- The Washington Times - Tuesday, October 21, 2003

No going back

Most Israeli settlers will remain in an expanded state of Israel, which will never retreat to its original indefensible borders, a top aide to Israeli Prime Minister Ariel Sharon said yesterday.

Zalman Shoval, a foreign policy adviser, also told editors and reporters at The Washington Times that a new proposal by pacifist Israeli politicians and Palestinian officials is only a “warmed-over” version of the 1993 Oslo accords that degenerated into suicide bombings and renewed conflict.

“It is like a warmed-over meal,” Mr. Shoval said of the “Geneva Accord” promoted by a Palestinian delegation in Washington this week. “We all got stomach cramps the last time. The Israeli public is not going to want to eat it again.”

The accords call for millions of Palestinian refugees to relinquish, in effect, their claim of a right to return to Israel, which would accept a Palestinian state, withdraw from East Jerusalem and return to its original 1948 borders.

Mr. Shoval noted that those borders were insecure because Israel was only about eight miles wide at its narrowest point. Arab armies attacked Israel immediately upon its creation in 1948. Israel took the West Bank and Gaza Strip in the 1967 war, expanding its western borders to the Jordan River.

“We’re not going to go back to the original border. People should make no mistake about it,” he said.

Mr. Shoval predicted that about 75 percent of the Israeli settlers will be incorporated into the expanded borders of Israel, which will dismantle those unauthorized, scattered settlements populated by Israeli radicals still dreaming of a return to the biblical lands of Israel.

“Nobody, except for the extremist [Israeli] right, thinks in terms of a ‘Greater Israel,’” he said.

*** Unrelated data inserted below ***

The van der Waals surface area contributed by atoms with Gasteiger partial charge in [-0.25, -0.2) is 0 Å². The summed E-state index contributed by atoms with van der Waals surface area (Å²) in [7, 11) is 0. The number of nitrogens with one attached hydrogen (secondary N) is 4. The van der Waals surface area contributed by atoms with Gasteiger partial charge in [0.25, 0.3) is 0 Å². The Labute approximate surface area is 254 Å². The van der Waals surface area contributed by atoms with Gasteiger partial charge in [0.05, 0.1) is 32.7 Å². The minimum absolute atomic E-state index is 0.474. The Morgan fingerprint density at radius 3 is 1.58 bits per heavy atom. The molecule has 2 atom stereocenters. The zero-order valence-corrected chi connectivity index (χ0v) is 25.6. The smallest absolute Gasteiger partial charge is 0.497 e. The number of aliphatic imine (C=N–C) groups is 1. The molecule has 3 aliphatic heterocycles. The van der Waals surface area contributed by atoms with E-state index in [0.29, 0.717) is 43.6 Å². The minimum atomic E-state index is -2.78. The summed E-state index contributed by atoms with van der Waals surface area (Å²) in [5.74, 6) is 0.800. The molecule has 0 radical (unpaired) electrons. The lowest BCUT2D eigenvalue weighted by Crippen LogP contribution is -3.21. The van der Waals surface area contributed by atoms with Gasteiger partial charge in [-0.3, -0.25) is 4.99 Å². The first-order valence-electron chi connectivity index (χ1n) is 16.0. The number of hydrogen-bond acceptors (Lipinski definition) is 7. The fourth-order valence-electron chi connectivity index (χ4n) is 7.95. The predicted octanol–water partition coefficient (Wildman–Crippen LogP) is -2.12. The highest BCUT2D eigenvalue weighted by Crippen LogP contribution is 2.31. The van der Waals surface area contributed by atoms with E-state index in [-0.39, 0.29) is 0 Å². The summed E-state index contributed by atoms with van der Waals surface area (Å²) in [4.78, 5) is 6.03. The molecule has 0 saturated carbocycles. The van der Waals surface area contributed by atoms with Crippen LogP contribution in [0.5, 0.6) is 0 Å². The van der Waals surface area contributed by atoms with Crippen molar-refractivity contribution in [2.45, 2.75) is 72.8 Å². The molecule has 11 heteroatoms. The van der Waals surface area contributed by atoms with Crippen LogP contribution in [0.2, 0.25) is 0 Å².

Mr. Shoval, who served two tours as Israel’s ambassador to the United States, expressed his disappointment over the condition of President Bush’s “road map” for Middle East peace, which called on the Palestinian Authority to crack down on terrorism.

“It isn’t dead, but it’s comatose,” he said.

Mr. Shoval placed the blame on Palestinian leader Yasser Arafat for the damage done to Mr. Bush’s peace plan.

“President Bush wants to break up the terrorist infrastructure. … Arafat won’t let that happen,” he said.

Forces cut in Kuwait

The United States yesterday withdrew it last Air Force unit from Kuwait, as the U.S. ambassador declared America’s mission to protect the emirate “accomplished.”

The departure of U.S. air power is part of a plan to withdraw American troops from Kuwait, where they have been stationed since a U.S.-led coalition liberated the oil-rich Gulf state from Saddam Hussein’s occupation forces in 1991. The United States used Kuwait as a staging ground for the invasion of Iraq.

“The departure of American forces from al-Jaber Air Base is a victory for Kuwait, for America and for the region,” Ambassador Richard Jones said in a ceremony at an airfield southwest of Kuwait City.

“Saddam Hussein, the greatest threat to Kuwait’s existence, has been driven from power never to return. Our joint mission of defending Kuwait against threats has been accomplished,” he said.

Mr. Jones also said U.S. forces have been cut in half in Kuwait but could not give an exact number of the remaining troops.

U.S. in Australia

With President Bush set to visit Australia tomorrow, the U.S. ambassador there is talking about the possibility of American and Australian troops sharing facilities there.

“What I do think we’re likely to do over the next few years is to try to create facilities in which we may exercise together, may have equipment together and may have ways of enhancing both our strategic security arrangements,” Ambassador Thomas Schieffer told the Australian Associated Press.

Call Embassy Row at 202/636-3297, fax 202/832-7278 or e-mail jmorrison @washingtontimes.com.

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